There's a disconcerting story in the Bible (Matthew 15 and Mark 7) in which Jesus goes to the area of Tyre and Sidon and is accosted by a Syro-Phoenician woman. She begs him to heal her daughter, who is possessed by a demon.

Jesus doesn't reply, but she persists, and his disciples urge Jesus to get rid of her. So he says to her in a dismissive-sounding way, "I'm sent only to the lost sheep of Israel." 

She knows that as a Greek woman (and more insultingly, a "Canaanite" as the passage translates it), she clearly doesn't qualify. However, she keeps begging for help, so Jesus says to her, "It's not right to take the children's food and throw it to the dogs."

Wow. What a slap in the face. She approaches an esteemed Jewish rabbi for help, and he calls her a dog?! But she still doesn't give up. She gives an instant clapback -- after all, what does she have to lose? -- "But even the dogs eat the crumbs that fall under the table, don't they?"

Jesus is impressed by her faith and persistence and instantly heals her daughter.

There are various ways to interpret Jesus' exchange with this woman:

- Jesus is totally in the right calling her (a desperate Gentile woman) a dog. Jesus is God and can say whatever he wants, even if it sounds unkind and racist. 

- In fact the "dog" remark isn't really that bad -- I wouldn't mind being called a puppy, would you? And if he said it he was probably just joking, which is also perfectly acceptable if you're God.

- He's trying to test her faith: he wants to know if she really wants her daughter healed or if she'll flounce off in a huff at the first sign of being insulted. She passes the test.

- Jesus' encounter with the woman expands his vision of his own ministry. Before that moment, he was focused on preaching, teaching, and healing "the children of Israel"; through this woman's words and actions, he discovers that his ministry is much broader than that.

This last interpretation might make us uncomfortable: The Son of God got it wrong and had to be corrected? The Son of God had to learn something? But of course Luke 2:52 tells us that Jesus grew in wisdom, just as he grew in physical stature. In his full humanness as a man of his time and place, he might understandably have seen Greeks as second-class people and expressed that in his words to the woman.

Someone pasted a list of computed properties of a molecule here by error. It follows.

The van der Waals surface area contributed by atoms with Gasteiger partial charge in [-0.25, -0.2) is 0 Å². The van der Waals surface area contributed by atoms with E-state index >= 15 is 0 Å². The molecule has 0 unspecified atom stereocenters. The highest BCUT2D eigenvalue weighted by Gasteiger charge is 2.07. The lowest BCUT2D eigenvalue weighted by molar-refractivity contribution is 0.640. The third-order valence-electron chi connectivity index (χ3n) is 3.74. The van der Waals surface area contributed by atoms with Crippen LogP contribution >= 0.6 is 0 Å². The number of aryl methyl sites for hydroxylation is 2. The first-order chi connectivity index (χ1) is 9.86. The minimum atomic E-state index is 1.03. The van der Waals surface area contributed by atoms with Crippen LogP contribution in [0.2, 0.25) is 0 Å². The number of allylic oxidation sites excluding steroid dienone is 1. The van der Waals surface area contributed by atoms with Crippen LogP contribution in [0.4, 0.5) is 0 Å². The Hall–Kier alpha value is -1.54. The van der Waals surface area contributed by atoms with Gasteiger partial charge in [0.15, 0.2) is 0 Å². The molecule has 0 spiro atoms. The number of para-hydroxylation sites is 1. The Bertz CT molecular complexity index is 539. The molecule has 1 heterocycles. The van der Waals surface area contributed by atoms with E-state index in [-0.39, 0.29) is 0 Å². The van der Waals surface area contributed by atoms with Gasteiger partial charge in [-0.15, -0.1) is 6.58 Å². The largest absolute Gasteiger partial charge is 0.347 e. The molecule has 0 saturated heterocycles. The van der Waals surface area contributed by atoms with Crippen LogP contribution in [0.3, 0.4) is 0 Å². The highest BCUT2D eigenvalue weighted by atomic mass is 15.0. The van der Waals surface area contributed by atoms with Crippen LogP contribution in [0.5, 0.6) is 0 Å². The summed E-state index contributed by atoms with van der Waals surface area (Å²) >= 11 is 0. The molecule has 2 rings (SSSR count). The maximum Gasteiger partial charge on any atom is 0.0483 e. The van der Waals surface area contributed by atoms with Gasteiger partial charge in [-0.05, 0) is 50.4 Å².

And if that does make us uncomfortable, then alternatively we've got to come to terms with the story in some other way: maybe by saying it's OK for God to make a racial slur (which is definitely how it would have been taken), because he's God and his ways are higher than ours. Or that it really wasn't a slur, just a harmless joke, and she responded with her own witty humour. Or that he didn't really say it at all, that Mark and Matthew got it wrong ... but then that means the Bible's "wrong" ... and/or they went ahead and wrote it even though it made Jesus look bad. Or that Jesus was literally correct in the first place: he came only to save Jews ... in which case all the Epistles -- and the whole gospel, come to think of it -- fall like dominoes ... Whew. It's complicated. 

I'm not a Biblical scholar, but I love reading the gospels -- and I'm OK with the "Jesus learned a lesson" interpretation. It doesn't make him seem any less divine to me; it just shows me that, in his humanness, he might have had mental/social blind spots. It doesn't make me upset or weaken my faith, anymore than it would if I learned that he had some physical limitation. 

But regardless of the interpretation, I love this story. I love this woman, who is humble enough to plead for help and confident enough to believe she deserves whatever crumbs she can get. I think when we encounter Jesus we're always going to be changed in some way. And it's exciting to think that maybe Jesus is changed through his contact with us, too.


Friday, January 17, 2020

Five Minute Friday: SACRIFICE


Today I'm linking up with the Five Minute Friday community, writing for five minutes on a given prompt. 

The word this week is SACRIFICE.

free image vectorstock.com

I've been a parent for over 21 years, and I hope I don't sound like I'm looking for a Nobel Prize when I say that parenting involves a lot of sacrifice. Parenting may require us to sacrifice time, privacy, peace and quiet, plans, a clean tidy house ... oh, and sleep. A lot of sleep.

As a child I took very little conscious notice of the sacrifices my parents made for me and my brothers. They weren't passive-aggressive "Why aren't you grateful for all I've done for you!" types, so I never felt the weight of guilt or shame that we kids were preventing them from enjoying the life they might otherwise have had if they hadn't been parents.

We were their life. I know that now. Maybe it's because I'm a parent, or maybe it's just because I've grown up and can see the extent to which they sacrificed in great and small ways for our happiness.

That's what this poem of mine, "On whom his favour rests," tries to capture: the spirit of sacrifice that comes from a heart of love.



On whom his favour rests